Books

Books: The Life-Changing Magic of Tidying Up

As someone who enjoys organizing, minimalizing, and similar activities, it’s only natural that I would eventually read The Life-Changing Magic of Tidying Up by Marie Kondo. Here’s my take: For the most part, this woman is crazy. However, in some ways I related to her in a very big way, so does that make me the crazy one? Don’t answer that.

Kondo teaches some good theories on how keeping an organized home and living with less can give us a free and peaceful feeling. She also encourages us to dry our dishes on the veranda instead of in a dish drain and to tell our shoes “thank you for your hard work today” when we get home from the office. Clearly, not all of her tactics are reasonable, but a few are.

I related to her writing about the strong desire to get rid of some of her family’s excess belongings. My husband still accuses me of throwing away his favorite hunting knife a couple of years ago. I didn’t, but he knows my committment to living with less is pretty strong.

What Kondo says about our culture of excessive gift-giving also resonated with me. She writes: “We need to show consideration for others by helping them avoid the burden of owning more than they need or can enjoy.”

I’m not saying Kondo reads A HOUSE WITH CHARACTER and copies my ideas, but the portion of the book on storing seasonal clothes is similar to a blog post I wrote a year or so ago. She advocates for storing everything where it can be used, not hauling winter clothes up from the basement when the weather cools off and keeping totes of clothes in storage during the off-season. I’m a fan of this theory.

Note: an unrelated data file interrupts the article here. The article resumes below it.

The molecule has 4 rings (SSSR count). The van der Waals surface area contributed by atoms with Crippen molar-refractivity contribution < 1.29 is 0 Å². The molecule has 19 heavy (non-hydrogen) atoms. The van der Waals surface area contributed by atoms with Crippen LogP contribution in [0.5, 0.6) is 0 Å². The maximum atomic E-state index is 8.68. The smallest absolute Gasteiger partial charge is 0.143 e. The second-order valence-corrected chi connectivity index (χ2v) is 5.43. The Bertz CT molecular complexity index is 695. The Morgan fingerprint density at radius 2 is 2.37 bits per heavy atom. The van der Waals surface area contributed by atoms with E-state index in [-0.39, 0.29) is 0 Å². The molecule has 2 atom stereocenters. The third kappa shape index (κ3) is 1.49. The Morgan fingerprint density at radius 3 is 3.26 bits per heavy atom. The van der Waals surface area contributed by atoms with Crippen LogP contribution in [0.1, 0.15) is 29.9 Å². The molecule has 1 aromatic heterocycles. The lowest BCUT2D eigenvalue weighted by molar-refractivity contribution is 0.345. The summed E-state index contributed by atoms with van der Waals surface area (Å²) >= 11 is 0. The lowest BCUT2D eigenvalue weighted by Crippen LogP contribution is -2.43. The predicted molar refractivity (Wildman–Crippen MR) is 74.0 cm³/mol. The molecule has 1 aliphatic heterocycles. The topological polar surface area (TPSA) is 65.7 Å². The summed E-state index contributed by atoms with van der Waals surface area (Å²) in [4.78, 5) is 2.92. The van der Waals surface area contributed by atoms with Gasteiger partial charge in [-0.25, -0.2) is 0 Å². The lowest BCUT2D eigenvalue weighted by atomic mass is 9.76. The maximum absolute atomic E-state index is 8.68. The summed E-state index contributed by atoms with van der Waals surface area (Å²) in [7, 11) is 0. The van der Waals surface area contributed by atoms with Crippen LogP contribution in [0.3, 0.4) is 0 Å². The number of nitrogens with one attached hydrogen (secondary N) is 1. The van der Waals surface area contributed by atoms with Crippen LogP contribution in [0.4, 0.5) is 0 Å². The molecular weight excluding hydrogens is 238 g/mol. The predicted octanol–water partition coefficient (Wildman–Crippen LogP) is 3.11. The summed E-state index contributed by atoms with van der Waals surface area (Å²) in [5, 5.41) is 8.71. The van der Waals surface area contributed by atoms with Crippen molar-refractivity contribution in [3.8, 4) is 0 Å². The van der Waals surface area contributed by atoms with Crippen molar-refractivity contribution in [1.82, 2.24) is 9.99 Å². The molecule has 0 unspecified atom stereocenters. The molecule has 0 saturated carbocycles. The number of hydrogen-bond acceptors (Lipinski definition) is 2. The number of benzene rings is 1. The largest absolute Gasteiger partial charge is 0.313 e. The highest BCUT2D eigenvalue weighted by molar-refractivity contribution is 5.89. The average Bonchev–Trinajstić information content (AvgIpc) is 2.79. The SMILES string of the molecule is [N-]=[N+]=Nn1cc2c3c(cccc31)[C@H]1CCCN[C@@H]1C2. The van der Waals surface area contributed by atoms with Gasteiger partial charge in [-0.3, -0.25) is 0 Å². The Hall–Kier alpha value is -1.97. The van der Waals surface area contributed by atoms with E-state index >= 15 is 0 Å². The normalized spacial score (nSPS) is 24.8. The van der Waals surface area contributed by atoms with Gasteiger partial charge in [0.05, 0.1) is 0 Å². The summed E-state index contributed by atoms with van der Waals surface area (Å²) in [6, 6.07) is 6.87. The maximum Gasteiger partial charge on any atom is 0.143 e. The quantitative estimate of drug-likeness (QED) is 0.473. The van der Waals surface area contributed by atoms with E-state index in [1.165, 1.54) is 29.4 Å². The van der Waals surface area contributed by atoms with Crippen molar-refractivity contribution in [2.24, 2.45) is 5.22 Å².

I’m not a fan of talking to my belongings and only keeping things that bring me a profound sense of joy. Yes, if a sweater makes my arms itch every time I wear it even though it’s pretty, it should go. If I haven’t worn a pair of boots in over a year because they pinch my toes, buh-bye. However, I don’t need to see fireworks every time I look at my toothbrush holder for it to get to stay in my home.

All in all, I really liked some of the ideas Kondo shares, but I also couldn’t help but think she must live kind of a sad and boring life. Still, after finishing the book, I immediately donated a box of clothes to charity. I think we can all benefit from exercising a little minimalism in our lives. And if you hear me talking to my tea kettle, thanking it for heating my water, please intervene.

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